I can’t complain. I quite enjoyed singing her to sleep. It’s one of my best memories growing up with my sister and sharing a room. The secretly borrowed clothes that were ruined pale in comparison to the trouble we got in, the talks we had, the games we played and the harmonies we shared.

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42 thoughts on “Bedtime Stories

  1. Could bouncing on the waterbed have helped out with the vibrato bit? I have no doubt the midnight karaoke tunes were loooovely:) And you really do find out some interesting tidbits about siblings after lights out. When I shared with my older sis, I learned that she has ESP and can instantly create a song for any occasion and she would like that to be her profession. GTK.

    • The waterbed could have indeed aided with the vibrato but I was too courteous of a bed mate to try it. Snort. I need to see Laura do this ASAP.

      • uh oh, busted. now everyone knows about “songs for any occasion”.

        for some reason, what this post instantly reminded me of was our miss piggy sheets pageants.

        • Yeah, Laura – busted. And in trouble — you think Don’s Depot doesn’t fall into the category of “any occasion”??! #missedopportunity

  2. That was really sweet. Dare I remind you that just a few years ago you girls came home for an extended family funeral, and about 1:30am, Dad had to thump on the wall and tell you girls to, “Get to sleep!”

    • He was mad, huh? He thumped with real intent. I guess our adult voices and laughs were heartier than we estimated 🙂 ily

  3. thanks Anna…guess what song is stuck in my head now? “…my looove (my love, my love) my (breathless) endlesssss loooooove”. Thanks so much for sharing such a special memory. I can only envision the waves you and Jeni caused from shake laughing in the ole king sized waterbed!

  4. How many New Kids on the Block posters were hanging in that bedroom???? Or more importantly, how many conversations were had about the hotties who were in the group??? Lol. Good job as always. My sister and I shared a bed as well and we used to take 5-minute turns of tickling each other’s backs….but damned if I’d always have to go first so she could go to sleep while getting hers tickled—guess that’s what I got for being the youngest.

    • Pilaf, it was more like how many Ricky Schroder posters. And to answer that question … 112. Aww, you and your sis!

  5. That brings back good memories for me too! Your singing was wonderful. However, you did fail to mention that, at one point, I had to tape a line down the middle of the room (that neither of you were allowed to cross) so you didn’t kill each other. Ah, memories! Just sayin’.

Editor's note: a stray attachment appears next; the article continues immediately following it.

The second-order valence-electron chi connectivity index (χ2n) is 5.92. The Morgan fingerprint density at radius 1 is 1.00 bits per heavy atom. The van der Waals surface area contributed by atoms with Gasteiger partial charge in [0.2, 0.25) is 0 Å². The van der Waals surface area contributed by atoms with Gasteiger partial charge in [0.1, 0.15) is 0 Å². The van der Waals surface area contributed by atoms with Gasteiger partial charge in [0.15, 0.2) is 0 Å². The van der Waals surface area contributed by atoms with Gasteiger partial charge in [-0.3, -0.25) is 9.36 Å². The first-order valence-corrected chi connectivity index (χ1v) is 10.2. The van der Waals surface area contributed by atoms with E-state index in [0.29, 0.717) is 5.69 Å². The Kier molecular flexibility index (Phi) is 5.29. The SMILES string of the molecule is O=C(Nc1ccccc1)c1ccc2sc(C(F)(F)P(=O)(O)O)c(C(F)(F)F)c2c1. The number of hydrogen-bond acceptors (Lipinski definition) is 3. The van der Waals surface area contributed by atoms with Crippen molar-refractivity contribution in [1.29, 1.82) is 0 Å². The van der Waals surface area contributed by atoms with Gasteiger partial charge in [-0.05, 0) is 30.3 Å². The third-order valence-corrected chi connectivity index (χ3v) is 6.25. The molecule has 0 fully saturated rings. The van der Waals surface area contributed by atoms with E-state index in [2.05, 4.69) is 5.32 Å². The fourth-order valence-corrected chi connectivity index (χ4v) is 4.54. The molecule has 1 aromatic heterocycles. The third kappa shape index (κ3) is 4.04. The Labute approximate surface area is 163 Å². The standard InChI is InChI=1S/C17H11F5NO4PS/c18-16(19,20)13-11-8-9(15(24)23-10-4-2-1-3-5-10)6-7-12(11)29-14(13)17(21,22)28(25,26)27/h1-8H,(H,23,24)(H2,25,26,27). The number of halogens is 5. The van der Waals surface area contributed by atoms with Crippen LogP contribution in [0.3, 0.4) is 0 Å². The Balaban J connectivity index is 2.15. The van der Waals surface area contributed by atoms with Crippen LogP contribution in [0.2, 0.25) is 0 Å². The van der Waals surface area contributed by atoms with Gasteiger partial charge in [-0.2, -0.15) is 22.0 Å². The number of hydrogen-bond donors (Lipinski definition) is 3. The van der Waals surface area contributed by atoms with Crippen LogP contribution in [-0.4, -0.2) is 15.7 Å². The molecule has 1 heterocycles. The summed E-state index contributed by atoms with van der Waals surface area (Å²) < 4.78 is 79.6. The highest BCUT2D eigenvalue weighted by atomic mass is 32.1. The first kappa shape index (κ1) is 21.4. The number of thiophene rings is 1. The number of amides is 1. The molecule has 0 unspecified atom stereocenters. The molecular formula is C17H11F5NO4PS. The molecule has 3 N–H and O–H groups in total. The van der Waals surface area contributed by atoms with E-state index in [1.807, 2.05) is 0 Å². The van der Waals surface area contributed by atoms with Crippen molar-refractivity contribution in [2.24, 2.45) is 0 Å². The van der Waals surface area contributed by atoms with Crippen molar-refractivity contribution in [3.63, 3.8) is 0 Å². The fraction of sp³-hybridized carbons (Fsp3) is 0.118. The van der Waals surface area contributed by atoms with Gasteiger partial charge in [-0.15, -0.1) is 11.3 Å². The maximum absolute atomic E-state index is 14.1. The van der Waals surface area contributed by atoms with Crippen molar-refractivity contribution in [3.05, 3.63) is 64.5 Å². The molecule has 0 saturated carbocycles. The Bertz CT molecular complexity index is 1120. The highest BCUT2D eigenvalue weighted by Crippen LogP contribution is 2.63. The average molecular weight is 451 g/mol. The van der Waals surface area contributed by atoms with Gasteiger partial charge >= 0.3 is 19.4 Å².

6. I love this! It sounds so much like my experiences with my own sister. We used to get yelled at at bedtime too…constantly! Love your blogs…so glad I stopped over…finally. Was planning to last week…then got involved in fifty million things. But I’m hear now and loving it!

    • I’m so glad you stopped by, too. Fifty million things sure is a lot – you should consider simplifying your life 😉

  7. This is so cute! I always wished for a sister even though my best friend’s older sister would make her be the bridge between their two twin beds so older sis could walk back and forth on top… just because. And how wonderful to have had a cassette tape confidante instead of a cassette tape sneaky little brother :).

    Nice work on your blog, Anna, I’m enjoying the read.

  8. This reminds me of me and my sister 🙂 we didn’t do this game with the recorder, but we also shared a room and a bed and had to be reminded by our parents 😀

  9. Takes me back. Myself and two sisters sharing. the youngest one writing under the covers all of our secrets ‘cos we wouldn’t let her join in. She was so much younger but was pretty good at pretending to be asleep.x

  10. Anna, about 2 or 3 weeks before Jill passed, she sent me a text telling me I “have to read this particular blog post because it reminded her of us!” At the time, I was busy and did not get around to it. I finally read it today….with tears of sadness over the loss of my best friend, your words are extra comforting. Thank you for helping me remember my late night talks and laughter with my sister. How lucky are we, that we have a best friend called a sister!

    • Oh Amy, what a nice thing to tell me—thank you so, so much. I’m touched that Jill read it and liked it and recommended it to you … and I’m grateful it brought you some happiness. THANK YOU for telling me 🙂

  11. Nice Anna, but you left out “she’s looking at me”….a few of us in our gaggle of 9 kids would get called out for that one occasionally. 🙂 And I always wanted to be John Lennon….still miss him. Liked the story

  12. This almost left me speechless. You gals were like an honest-to-goodness feel-good coming-of-age movie (is that enough hyphenated words for you?) I smiled all the way through this. Like, REAL smiling…not just smiling in my head. And I kind of want to be adopted by your family so I can be your sister now. I’m glad I saved this for last as I made my way through the RTT posts. It left me with a warm, fuzzy feeling 🙂

    • Kelly!! Thank you-thank you! I love contributing to the Remember The Time blog hop and I’m so happy you enjoyed this story 🙂 Aww, for real smiles that happen on the face and not in the head are the best! 😉